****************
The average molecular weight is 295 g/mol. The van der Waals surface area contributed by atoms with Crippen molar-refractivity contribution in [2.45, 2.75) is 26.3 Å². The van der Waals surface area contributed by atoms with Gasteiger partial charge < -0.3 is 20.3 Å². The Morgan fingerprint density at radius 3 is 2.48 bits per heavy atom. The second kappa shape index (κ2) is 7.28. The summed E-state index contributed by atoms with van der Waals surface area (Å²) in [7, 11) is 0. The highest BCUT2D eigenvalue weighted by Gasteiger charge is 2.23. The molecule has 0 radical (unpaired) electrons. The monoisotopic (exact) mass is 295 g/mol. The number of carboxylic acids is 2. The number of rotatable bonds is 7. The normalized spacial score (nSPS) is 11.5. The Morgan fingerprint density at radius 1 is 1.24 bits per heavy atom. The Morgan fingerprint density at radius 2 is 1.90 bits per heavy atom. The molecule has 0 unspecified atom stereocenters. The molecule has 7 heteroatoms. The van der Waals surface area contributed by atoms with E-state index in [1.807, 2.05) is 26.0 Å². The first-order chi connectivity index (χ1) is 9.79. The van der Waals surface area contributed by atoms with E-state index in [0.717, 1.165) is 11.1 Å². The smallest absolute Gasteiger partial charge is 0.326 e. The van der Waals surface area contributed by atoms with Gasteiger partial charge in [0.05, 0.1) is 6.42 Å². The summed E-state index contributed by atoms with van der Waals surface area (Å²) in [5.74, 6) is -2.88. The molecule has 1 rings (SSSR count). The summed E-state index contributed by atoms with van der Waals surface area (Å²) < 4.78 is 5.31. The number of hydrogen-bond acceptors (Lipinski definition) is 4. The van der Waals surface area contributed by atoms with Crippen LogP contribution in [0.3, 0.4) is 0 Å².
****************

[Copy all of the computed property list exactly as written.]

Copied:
The average molecular weight is 295 g/mol. The van der Waals surface area contributed by atoms with Crippen molar-refractivity contribution in [2.45, 2.75) is 26.3 Å². The van der Waals surface area contributed by atoms with Gasteiger partial charge < -0.3 is 20.3 Å². The Morgan fingerprint density at radius 3 is 2.48 bits per heavy atom. The second kappa shape index (κ2) is 7.28. The summed E-state index contributed by atoms with van der Waals surface area (Å²) in [7, 11) is 0. The highest BCUT2D eigenvalue weighted by Gasteiger charge is 2.23. The molecule has 0 radical (unpaired) electrons. The monoisotopic (exact) mass is 295 g/mol. The number of carboxylic acids is 2. The number of rotatable bonds is 7. The normalized spacial score (nSPS) is 11.5. The Morgan fingerprint density at radius 1 is 1.24 bits per heavy atom. The Morgan fingerprint density at radius 2 is 1.90 bits per heavy atom. The molecule has 0 unspecified atom stereocenters. The molecule has 7 heteroatoms. The van der Waals surface area contributed by atoms with E-state index in [1.807, 2.05) is 26.0 Å². The first-order chi connectivity index (χ1) is 9.79. The van der Waals surface area contributed by atoms with E-state index in [0.717, 1.165) is 11.1 Å². The smallest absolute Gasteiger partial charge is 0.326 e. The van der Waals surface area contributed by atoms with Gasteiger partial charge in [0.05, 0.1) is 6.42 Å². The summed E-state index contributed by atoms with van der Waals surface area (Å²) in [5.74, 6) is -2.88. The molecule has 1 rings (SSSR count). The summed E-state index contributed by atoms with van der Waals surface area (Å²) < 4.78 is 5.31. The number of hydrogen-bond acceptors (Lipinski definition) is 4. The van der Waals surface area contributed by atoms with Crippen LogP contribution in [0.3, 0.4) is 0 Å².